ST. CROIX — Veolia Water North America – Caribbean, LLC, the firm that built and services the territory’s wastewater treatment facilities, once again threatened to stop maintaining the USVI’s wastewater plants because, it said, the Government of the Virgin Islands has failed to make payments for years of work performed.
In March, The Consortium reported that Veolia had declared the (G.V.I.) in default for failure to pay funds owed to the company as required under the service contracts, according to a letter from Veolia obtained by The Consortium.
In the letter, Veolia said the G.V.I., under the Mapp administration, had not made payments for 18 months — totaling $4.6 million. The firm also alleged that the government had disregarded numerous attempts it’s made to create a payment plan, and had adopted a strategy of completely avoiding Veolia’s phone calls, emails and letters.
“As you know, prior to Veolia’s arrival in 2004, the Government of the United States Virgin Islands was plagued by a poorly performing lagoon system that created detrimental environmental harms, resulting in litigation and eventually a United States EPA consent decree,” read the letter. “The United States EPA consent decree required GVI to have a qualified third party design, build and operate wastewater treatment plants on St. Croix and St. Thomas. GVI engaged Veolia to provide those vital services.”
Following the publication of our story, Attorney General Claude Walker said all efforts should be made to ensure that the territory’s wastewater facilities are maintained, not least because the U.S. Virgin Islands remains under a wastewater federal consent decree.
“Certainly the services that are provided are critical to the territory, and are part of an EPA consent decree that we have every intention of complying with,” Mr. Walker said, adding that the Department of Justice was heavily involved in the matter. “So if these monies are owed, every effort should be made to try and pay the monies that are owed either in full, or seek to workout a payment plan.”
The attorney general said he was not sure how much money is owed, but because Veolia reached out to him directly, “that’s the extent I need to notify at least Waste Management of what I’ve received and stress to them the importance of complying with the consent decree, because we are very much involved in that aspect of the matter.”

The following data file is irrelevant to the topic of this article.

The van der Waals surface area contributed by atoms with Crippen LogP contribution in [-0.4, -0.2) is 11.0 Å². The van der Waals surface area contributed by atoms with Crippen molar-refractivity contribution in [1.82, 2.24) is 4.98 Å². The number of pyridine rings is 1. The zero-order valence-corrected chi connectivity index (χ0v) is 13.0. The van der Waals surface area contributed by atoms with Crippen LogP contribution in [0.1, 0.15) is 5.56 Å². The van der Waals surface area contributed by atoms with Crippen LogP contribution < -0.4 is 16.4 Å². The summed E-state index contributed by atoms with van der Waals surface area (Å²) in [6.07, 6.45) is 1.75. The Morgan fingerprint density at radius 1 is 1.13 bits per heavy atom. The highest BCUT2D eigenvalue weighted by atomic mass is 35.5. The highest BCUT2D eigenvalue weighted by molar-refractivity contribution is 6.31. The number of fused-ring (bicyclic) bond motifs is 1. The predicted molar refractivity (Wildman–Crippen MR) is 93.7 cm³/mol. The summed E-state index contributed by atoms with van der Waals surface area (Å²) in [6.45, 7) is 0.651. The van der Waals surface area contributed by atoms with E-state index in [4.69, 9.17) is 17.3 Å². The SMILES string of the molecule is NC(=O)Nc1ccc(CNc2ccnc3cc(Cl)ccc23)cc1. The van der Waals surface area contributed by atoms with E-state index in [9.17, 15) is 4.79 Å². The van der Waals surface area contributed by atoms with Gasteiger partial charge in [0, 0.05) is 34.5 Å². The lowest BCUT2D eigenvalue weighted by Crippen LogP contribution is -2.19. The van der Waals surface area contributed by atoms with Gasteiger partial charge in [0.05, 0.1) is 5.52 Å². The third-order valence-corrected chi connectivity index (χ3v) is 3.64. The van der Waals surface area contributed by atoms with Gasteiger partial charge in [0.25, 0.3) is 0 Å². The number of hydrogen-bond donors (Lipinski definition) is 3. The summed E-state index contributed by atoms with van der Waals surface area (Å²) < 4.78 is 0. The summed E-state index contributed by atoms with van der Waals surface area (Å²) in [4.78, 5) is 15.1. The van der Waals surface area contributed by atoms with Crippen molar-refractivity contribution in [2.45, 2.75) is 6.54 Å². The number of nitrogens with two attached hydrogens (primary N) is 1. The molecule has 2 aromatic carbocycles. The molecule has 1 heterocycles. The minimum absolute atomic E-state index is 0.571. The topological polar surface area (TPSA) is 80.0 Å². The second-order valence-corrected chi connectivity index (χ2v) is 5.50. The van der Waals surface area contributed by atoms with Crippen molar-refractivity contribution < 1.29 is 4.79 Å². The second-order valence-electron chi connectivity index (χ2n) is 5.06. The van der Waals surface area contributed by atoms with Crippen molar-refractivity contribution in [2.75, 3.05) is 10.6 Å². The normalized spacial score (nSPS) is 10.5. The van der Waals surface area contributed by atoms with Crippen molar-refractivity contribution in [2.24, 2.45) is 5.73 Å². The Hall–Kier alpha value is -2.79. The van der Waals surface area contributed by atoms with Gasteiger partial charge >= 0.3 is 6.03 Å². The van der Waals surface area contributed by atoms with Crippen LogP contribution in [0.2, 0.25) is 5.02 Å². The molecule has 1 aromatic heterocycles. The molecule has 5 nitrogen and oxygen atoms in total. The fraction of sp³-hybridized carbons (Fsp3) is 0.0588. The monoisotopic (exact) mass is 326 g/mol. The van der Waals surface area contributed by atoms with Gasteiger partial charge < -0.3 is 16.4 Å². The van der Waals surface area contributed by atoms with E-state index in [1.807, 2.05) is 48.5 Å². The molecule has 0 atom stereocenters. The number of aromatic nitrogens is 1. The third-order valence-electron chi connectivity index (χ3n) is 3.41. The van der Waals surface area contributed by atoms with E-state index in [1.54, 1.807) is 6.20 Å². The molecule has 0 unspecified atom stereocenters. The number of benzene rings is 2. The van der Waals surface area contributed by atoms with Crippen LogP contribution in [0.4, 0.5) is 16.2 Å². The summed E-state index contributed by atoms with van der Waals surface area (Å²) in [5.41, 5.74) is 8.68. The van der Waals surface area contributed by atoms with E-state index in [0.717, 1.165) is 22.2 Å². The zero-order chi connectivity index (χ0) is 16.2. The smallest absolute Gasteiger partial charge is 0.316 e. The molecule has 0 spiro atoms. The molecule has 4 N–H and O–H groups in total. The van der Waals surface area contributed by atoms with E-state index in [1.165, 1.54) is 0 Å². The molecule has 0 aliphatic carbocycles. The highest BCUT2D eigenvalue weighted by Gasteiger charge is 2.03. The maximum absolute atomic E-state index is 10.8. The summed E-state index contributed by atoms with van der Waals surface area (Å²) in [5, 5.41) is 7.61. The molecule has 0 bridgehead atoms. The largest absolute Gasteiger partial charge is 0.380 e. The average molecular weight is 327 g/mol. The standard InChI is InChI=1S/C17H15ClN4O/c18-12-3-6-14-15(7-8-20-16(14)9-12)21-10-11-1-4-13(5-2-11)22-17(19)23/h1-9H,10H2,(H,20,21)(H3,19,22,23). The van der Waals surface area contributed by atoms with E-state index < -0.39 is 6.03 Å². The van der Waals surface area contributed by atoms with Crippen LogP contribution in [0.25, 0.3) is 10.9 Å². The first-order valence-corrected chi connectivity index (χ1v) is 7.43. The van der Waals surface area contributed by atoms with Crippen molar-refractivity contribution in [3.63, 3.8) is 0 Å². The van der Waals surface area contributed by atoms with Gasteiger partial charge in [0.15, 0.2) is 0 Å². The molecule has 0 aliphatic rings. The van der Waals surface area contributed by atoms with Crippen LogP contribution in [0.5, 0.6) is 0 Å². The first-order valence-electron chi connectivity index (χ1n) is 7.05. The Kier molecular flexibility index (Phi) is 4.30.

But on Thursday, Veolia said the government had not made any meaningful payment that would cause the company to continue performing the work. And Veolia even offered up a new, long-term payment plan to motivate the government, but it had yet to receive a response.
In its first letter to the local government (addressed to Waste Management, the Department of Justice, Public Works and others), the company said it delivered two state-of-the-art treatment plants on time and on budget, pursuant to the 2004 contract. It said the two plants serve the wastewater treatment needs of all the islands’ residents and have achieved 100 percent compliance and effluent quality that Veolia says exceeds regulatory requirements.
“The new wastewater treatment facilities provided, and continue to provide, the prominent standard of care for some of the most pristine water in the world,” Veolia said.
Veolia said it recognized the burden that Hurricanes Irma and Maria have placed on the territory’s resources, however the funds now owed to it has reached an untenable amount.
“GVI is the equivalent of 1.6 years behind in payments, has not made a meaningful payment to Veolia in approximately 18 months, and there has been limited communication from GVI regarding the more than four million six hundred sixty nine thousand dollars outstanding balance,” the company said in the letter.
The halting of maintenance could have negative consequences for the territory. Wastewater is a big health issue, as it carries and transports a myriad of diseases and illnesses. It is believed that about 2.2 million people die each year (globally) from diarrhoeal disease, according to the World Health Organization (W.H.O.). At least 1.8 million children under five years die every year due to water related disease, or one every 20 seconds, according to W.H.O. 2008 data.
In 2004, Veolia was awarded the contract to design, construct and operate two new 4-million-gallon-per-day wastewater treatment facilities in the territory. One facility, the Anguilla wastewater treatment plant, is located on St. Croix, while the second facility, the St. Thomas Red Point wastewater treatment plant, includes the decommissioning of existing lagoons on that site, according to Veolia.